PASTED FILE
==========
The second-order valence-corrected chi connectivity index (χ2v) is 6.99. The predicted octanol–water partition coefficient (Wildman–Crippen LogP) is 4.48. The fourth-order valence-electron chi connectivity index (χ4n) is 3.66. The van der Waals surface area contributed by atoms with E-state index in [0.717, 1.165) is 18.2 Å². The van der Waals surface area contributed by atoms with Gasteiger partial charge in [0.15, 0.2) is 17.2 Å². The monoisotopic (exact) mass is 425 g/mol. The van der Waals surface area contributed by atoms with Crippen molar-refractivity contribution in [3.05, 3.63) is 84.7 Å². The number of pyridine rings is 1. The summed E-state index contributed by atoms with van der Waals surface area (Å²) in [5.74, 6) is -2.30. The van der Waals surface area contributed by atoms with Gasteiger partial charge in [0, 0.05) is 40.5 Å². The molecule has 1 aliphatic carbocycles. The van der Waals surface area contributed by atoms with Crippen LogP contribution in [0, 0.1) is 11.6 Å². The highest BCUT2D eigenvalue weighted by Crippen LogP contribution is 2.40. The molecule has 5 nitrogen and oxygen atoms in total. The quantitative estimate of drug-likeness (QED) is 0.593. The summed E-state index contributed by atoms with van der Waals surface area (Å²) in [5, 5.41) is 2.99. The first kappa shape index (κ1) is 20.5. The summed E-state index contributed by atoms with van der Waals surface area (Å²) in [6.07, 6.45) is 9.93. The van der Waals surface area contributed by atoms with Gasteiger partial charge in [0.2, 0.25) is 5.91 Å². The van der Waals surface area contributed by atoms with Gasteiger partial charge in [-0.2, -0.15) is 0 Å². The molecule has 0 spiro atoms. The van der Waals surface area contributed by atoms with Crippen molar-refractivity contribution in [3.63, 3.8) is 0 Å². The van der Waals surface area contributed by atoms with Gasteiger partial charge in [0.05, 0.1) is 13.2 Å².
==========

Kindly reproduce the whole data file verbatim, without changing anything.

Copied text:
The second-order valence-corrected chi connectivity index (χ2v) is 6.99. The predicted octanol–water partition coefficient (Wildman–Crippen LogP) is 4.48. The fourth-order valence-electron chi connectivity index (χ4n) is 3.66. The van der Waals surface area contributed by atoms with E-state index in [0.717, 1.165) is 18.2 Å². The van der Waals surface area contributed by atoms with Gasteiger partial charge in [0.15, 0.2) is 17.2 Å². The monoisotopic (exact) mass is 425 g/mol. The van der Waals surface area contributed by atoms with Crippen molar-refractivity contribution in [3.05, 3.63) is 84.7 Å². The number of pyridine rings is 1. The summed E-state index contributed by atoms with van der Waals surface area (Å²) in [5.74, 6) is -2.30. The van der Waals surface area contributed by atoms with Gasteiger partial charge in [0, 0.05) is 40.5 Å². The molecule has 1 aliphatic carbocycles. The van der Waals surface area contributed by atoms with Crippen LogP contribution in [0, 0.1) is 11.6 Å². The highest BCUT2D eigenvalue weighted by Crippen LogP contribution is 2.40. The molecule has 5 nitrogen and oxygen atoms in total. The quantitative estimate of drug-likeness (QED) is 0.593. The summed E-state index contributed by atoms with van der Waals surface area (Å²) in [5, 5.41) is 2.99. The first kappa shape index (κ1) is 20.5. The summed E-state index contributed by atoms with van der Waals surface area (Å²) in [6.07, 6.45) is 9.93. The van der Waals surface area contributed by atoms with Gasteiger partial charge in [0.2, 0.25) is 5.91 Å². The van der Waals surface area contributed by atoms with Gasteiger partial charge in [-0.2, -0.15) is 0 Å². The molecule has 0 spiro atoms. The van der Waals surface area contributed by atoms with Crippen molar-refractivity contribution in [3.63, 3.8) is 0 Å². The van der Waals surface area contributed by atoms with Gasteiger partial charge in [0.05, 0.1) is 13.2 Å².